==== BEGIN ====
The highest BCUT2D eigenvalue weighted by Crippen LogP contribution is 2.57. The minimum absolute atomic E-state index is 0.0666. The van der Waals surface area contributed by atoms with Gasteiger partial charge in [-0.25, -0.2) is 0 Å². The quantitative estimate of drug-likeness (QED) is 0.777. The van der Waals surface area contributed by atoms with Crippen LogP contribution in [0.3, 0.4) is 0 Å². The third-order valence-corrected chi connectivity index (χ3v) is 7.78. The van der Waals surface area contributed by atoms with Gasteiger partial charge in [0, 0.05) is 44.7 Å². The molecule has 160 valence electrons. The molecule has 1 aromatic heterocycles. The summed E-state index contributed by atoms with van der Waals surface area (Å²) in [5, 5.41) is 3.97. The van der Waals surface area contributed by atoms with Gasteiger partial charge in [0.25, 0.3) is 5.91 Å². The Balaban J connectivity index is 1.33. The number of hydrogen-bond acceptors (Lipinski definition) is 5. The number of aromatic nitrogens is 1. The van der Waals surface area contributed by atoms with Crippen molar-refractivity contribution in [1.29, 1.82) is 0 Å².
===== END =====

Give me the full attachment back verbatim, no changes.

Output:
The highest BCUT2D eigenvalue weighted by Crippen LogP contribution is 2.57. The minimum absolute atomic E-state index is 0.0666. The van der Waals surface area contributed by atoms with Gasteiger partial charge in [-0.25, -0.2) is 0 Å². The quantitative estimate of drug-likeness (QED) is 0.777. The van der Waals surface area contributed by atoms with Crippen LogP contribution in [0.3, 0.4) is 0 Å². The third-order valence-corrected chi connectivity index (χ3v) is 7.78. The van der Waals surface area contributed by atoms with Gasteiger partial charge in [0, 0.05) is 44.7 Å². The molecule has 160 valence electrons. The molecule has 1 aromatic heterocycles. The summed E-state index contributed by atoms with van der Waals surface area (Å²) in [5, 5.41) is 3.97. The van der Waals surface area contributed by atoms with Gasteiger partial charge in [0.25, 0.3) is 5.91 Å². The Balaban J connectivity index is 1.33. The number of hydrogen-bond acceptors (Lipinski definition) is 5. The number of aromatic nitrogens is 1. The van der Waals surface area contributed by atoms with Crippen molar-refractivity contribution in [1.29, 1.82) is 0 Å².